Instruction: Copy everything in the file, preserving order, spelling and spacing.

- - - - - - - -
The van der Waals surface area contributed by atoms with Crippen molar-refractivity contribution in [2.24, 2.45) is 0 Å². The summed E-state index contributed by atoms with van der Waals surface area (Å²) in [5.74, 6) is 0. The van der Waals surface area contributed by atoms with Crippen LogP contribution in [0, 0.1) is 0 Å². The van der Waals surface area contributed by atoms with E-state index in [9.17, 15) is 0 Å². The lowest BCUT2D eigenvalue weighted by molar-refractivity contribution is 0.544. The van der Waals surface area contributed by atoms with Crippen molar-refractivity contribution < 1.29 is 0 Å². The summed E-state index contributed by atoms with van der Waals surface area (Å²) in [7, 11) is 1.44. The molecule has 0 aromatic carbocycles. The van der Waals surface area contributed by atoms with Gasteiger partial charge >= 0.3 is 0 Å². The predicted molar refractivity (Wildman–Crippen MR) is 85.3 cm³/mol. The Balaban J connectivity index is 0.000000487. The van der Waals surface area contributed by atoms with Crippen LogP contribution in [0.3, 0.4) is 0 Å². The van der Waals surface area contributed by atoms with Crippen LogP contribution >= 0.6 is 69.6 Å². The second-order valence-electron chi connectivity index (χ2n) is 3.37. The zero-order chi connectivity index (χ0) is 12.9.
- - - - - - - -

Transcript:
The van der Waals surface area contributed by atoms with Crippen molar-refractivity contribution in [2.24, 2.45) is 0 Å². The summed E-state index contributed by atoms with van der Waals surface area (Å²) in [5.74, 6) is 0. The van der Waals surface area contributed by atoms with Crippen LogP contribution in [0, 0.1) is 0 Å². The van der Waals surface area contributed by atoms with E-state index in [9.17, 15) is 0 Å². The lowest BCUT2D eigenvalue weighted by molar-refractivity contribution is 0.544. The van der Waals surface area contributed by atoms with Crippen molar-refractivity contribution < 1.29 is 0 Å². The summed E-state index contributed by atoms with van der Waals surface area (Å²) in [7, 11) is 1.44. The molecule has 0 aromatic carbocycles. The van der Waals surface area contributed by atoms with Gasteiger partial charge >= 0.3 is 0 Å². The predicted molar refractivity (Wildman–Crippen MR) is 85.3 cm³/mol. The Balaban J connectivity index is 0.000000487. The van der Waals surface area contributed by atoms with Crippen LogP contribution in [0.3, 0.4) is 0 Å². The van der Waals surface area contributed by atoms with Crippen LogP contribution >= 0.6 is 69.6 Å². The second-order valence-electron chi connectivity index (χ2n) is 3.37. The zero-order chi connectivity index (χ0) is 12.9.